So much time is spent on the astonishment of the opiate epidemic in the United States.  Where did it start?  How did it get to be so bad?  Who is the most responsible party?  Most importantly, who has the greatest likelihood of making the most timely impact in reducing the overprescribing, abuse and unnecessary deaths from opioids?  After all is said and done, there needs to be greater federal and state mandates to stop the incessant marketing and prescribing of opioids as first line analgesics for chronic pain.  It is clear that current practices and usage are directly correlated with killing the thousands of people using them as painkillers, as well as facilitating recreational use and abuse. That, too, stems from overprescribing, overabundance and greater availability to secondary markets.  Refer to the blog two weeks ago, noting predictable prescribing practices by zip code.

The statistics for opioid abuse and overdose are staggering across the country.  As physicians, there needs to be a concerted effort to enact overarching federal restrictions for the marketing of opioids. The revenue stream attached to opioids is unique to the US and until the marketing aspect is drastically changed, rapid changes in prescribing practices will not likely occur.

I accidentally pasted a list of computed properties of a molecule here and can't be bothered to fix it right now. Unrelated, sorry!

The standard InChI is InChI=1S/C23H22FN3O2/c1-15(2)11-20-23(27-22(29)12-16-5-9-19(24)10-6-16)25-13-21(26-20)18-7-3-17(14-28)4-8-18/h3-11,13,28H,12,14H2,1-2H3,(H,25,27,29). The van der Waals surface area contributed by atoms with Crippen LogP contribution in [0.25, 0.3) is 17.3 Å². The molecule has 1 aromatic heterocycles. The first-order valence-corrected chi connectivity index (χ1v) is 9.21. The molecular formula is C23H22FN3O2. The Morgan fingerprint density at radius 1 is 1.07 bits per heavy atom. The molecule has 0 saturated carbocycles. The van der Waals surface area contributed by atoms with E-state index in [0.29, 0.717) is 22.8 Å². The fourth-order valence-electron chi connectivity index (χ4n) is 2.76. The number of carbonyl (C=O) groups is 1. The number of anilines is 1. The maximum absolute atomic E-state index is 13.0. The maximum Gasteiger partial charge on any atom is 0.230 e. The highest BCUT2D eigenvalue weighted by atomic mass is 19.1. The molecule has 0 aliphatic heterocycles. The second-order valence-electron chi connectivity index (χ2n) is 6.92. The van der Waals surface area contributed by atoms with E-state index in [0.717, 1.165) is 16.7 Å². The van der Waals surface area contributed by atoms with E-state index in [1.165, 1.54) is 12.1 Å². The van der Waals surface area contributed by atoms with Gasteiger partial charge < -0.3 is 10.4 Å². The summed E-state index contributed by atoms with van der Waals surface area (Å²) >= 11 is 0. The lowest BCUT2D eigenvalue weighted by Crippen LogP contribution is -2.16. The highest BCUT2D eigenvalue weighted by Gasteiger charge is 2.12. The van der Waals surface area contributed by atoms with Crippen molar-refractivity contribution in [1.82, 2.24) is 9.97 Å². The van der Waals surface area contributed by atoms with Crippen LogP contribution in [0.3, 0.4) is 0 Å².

In the past five days another mid-twenties male died from opioid overdose and four other overdoses were seen in the ED that I am aware of.  All of them were prescribed opioids on a chronic basis. More defined restrictions at the state level are necessary to successfully enforce physician prescribing patterns. The atypical prescribing patterns of some providers and pain centers, possibly related to greater revenue from their prescribing regimens and business models, unfairly impact the practices of many others, as well as perpetuating pill shopping behavior by those addicted to opioids.  As an added caveat, there should be insight into proactively preventing prescribing patterns from being able to shift from one controlled substance to another as part of future federal and state restrictions.

“According to the US Centers for Disease Control and Prevention, the increasing use of opioids has led to parallel increases in opioid addiction and overdose deaths.” (JAMA, March 10, 2015 Vol.313, Num. 10, p, 1059.) “It is time for the FDA to do its part by exercising its regulatory authority and responsibility to prohibit marketing of opioids for common, chronic conditions.” (JAMA, March 10, 2015 Vol.313, Num. 10, p, 1059.

The combination of a multifaceted approach from state and federal regulation should ultimately and appropriately govern prescribing practices across the country.  Physician drug monitoring programs can be used to follow trends and direct prescribing patterns that follow and remain aligned with federal restrictions.   

There is no time to delay regulatory action at all levels. 

Lukas Kolm, MD, MPH


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